The Corning Museum of Glass opened its new Contemporary Art + Design Wing to the public on Friday, March 20. Following remarks and a ribbon cutting, those in attendance were released to explore the bright and airy space, which adds 26,000 square feet of exhibition area as well as a 500-seat live glass demonstration facility to the museum.
- PHOTO PROVIDED
- "Carroña (Carrion)," by Javier Pérez, is included in the new Contemporary Art + Design Wing at Corning Museum of Glass.
The rectangular building, designed by Thomas Phifer and situated at the north end of the existent museum, includes a central freeform space divided into five connecting galleries by elegantly curving concrete walls. Because few pieces in the collection are meant to be hung on the wall, the architect was freed from the typical flat walls design of a gallery space. Massive glass panels make up one wall of the building, providing an all-seasons view of the one-acre Museum Green, which was prettily dusted with some powdered-sugar snowfall during our visit.
The entire roof of the gallery is made of skylight panels in a seemingly random pattern of opaque, translucent, and transparent glass, producing a calming, subtly dappled, natural light in the galleries. This light is filtered through 206 thin concrete beams resting overhead on the serpentine gallery walls. Even on the overcast morning of the opening, the space felt like a bright sanctuary.
Each of the displayed works has been given ample breathing room, with lots of space for visitors to negotiate the sculpture as well as one another, even on a busy day.
Each of the five galleries and their contents are themed. The Nature Gallery contains lifelike, oversized still lifes of glass petals and fruit, and Katherine Gray's "Forest Glass" — three trees made of green, clear, and brown drinking glasses arranged on shelves, which was inspired by the historic process of creating glass using timber-powered furnaces.
The Body and Narrative Gallery focuses on some works inspired by the human body, and others inspired by human experience, memory, and story. A particularly elegant work in this room is Lino Tagliapietra's "Endeavor," a group of floating glass gondolas, nearly abstract and suspended dreamily from above. The colorful work is inspired by the boats that gather in the Venetian Lagoon for the annual Festa della Sensa.
The History and Material Gallery presents works that focus on the manipulation of traditional forms in glass, and shows off its material properties. Located in this space, "Carroña (Carrion)," by Javier Pérez, is a dramatic work of a smashed traditional Venetian chandelier, its crimson bits scavenged by crows. The piece is a statement on the decline of the traditional glass industry in Murano, Italy. Other representations and artistic interpretations of this traditional glass chandelier provide for a fun hunt throughout the wing.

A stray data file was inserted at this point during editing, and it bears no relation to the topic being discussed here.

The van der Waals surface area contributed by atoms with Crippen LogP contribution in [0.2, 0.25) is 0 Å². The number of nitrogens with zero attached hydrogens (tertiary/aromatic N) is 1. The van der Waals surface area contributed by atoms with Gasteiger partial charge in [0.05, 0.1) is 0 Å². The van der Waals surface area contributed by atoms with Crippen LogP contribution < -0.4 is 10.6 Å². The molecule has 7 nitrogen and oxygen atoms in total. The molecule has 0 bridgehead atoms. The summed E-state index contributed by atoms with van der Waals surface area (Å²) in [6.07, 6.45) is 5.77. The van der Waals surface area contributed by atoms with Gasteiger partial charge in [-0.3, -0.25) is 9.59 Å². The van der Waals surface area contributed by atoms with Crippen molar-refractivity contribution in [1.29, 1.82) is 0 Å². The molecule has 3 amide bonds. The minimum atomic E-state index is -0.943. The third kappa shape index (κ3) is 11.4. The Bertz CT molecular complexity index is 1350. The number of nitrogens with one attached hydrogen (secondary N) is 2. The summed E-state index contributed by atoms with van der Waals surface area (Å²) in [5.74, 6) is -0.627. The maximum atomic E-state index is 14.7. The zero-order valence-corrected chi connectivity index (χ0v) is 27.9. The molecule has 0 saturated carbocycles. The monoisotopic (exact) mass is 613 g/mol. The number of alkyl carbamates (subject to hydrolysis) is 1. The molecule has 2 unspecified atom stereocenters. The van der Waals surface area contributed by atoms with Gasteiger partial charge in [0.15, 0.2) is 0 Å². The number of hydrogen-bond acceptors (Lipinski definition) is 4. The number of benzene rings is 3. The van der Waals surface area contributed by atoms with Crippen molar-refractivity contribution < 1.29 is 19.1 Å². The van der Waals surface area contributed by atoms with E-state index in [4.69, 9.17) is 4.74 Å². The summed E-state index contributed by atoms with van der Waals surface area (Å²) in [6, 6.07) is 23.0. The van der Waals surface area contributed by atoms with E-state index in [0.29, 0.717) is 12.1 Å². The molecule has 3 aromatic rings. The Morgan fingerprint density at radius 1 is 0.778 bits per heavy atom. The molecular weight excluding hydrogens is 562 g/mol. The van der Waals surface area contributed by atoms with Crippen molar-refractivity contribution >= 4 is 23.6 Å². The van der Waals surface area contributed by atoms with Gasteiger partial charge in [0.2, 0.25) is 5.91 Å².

The Design Gallery focuses on functional glass vessels, furniture, lighting, and design art from the last 25 years. A changing sequence of large-scale installations will be presented in the Special Temporary Projects Gallery. And artwork is also smartly on display in the bright Porch, and in the Promenade, which runs along the wing's wall closest to the rest of the museum.
CMOG is home to a collection of 50,000 works in glass, some of which were relocated to the new wing and given more space to shine. About 20 percent of the objects placed in the new wing are new acquisitions or are on display for the first time. Some of the highlights include works by Dale Chihuly, Roni Horn, Karen LaMonte, Beth Lipman, and Klaus Moje.
The space also includes pieces by artists not known for work in glass, including a glass tire by Robert Rauschenberg, and "Constellation," an installation by Kiki Smith, which is on loan to CMOG until March 2016. This latter work is installed on the floor at the far end of the Special Temporary Projects Gallery, behind a glass barrier, but it would have been nice to have been able to walk around the work and see a bit more detail.
The first hot glass demonstration in the new, state-of-the-art Amphitheater Hot Shop took place at noon on opening day, with CMOG master glassmaker George Kennard, and several team members, creating a dragon vessel for an almost packed house. The space boasts seating for 500 people, between the amphitheater and 360 degree balcony; a spacious work space and stage; and four large-screen televisions to maximize detailed viewing. The Hot Shop can accommodate the creation of large-scale works, with a furnace that can melt 1,000 pounds of glass and 13 annealing ovens, among other amenities. Museum staffers aim for the space to be used for educational purposes as well as to serve visiting artists.
While visiting the museum, I had the opportunity to gain a better appreciation for the dexterity and coordination involved in glass blowing when I was invited to make a small ornament (with a lot of help). I also got to explore the older collections, which boast items representing every thinkable way that glass has been used. Corning's collection spans the globe and history, from ancient vessels to of-the-moment artwork, and features displays on scientific and technological developments in glass and wondrous examples of technical and creative prowess throughout various art movements.
And one fun but unexpected part of exploring CMOG is making a game of spotting how many mundane ways glass is utilized in the beautifully designed, industrial buildings — even the steps on some of the staircases are made of the simultaneously sturdy and fragile material.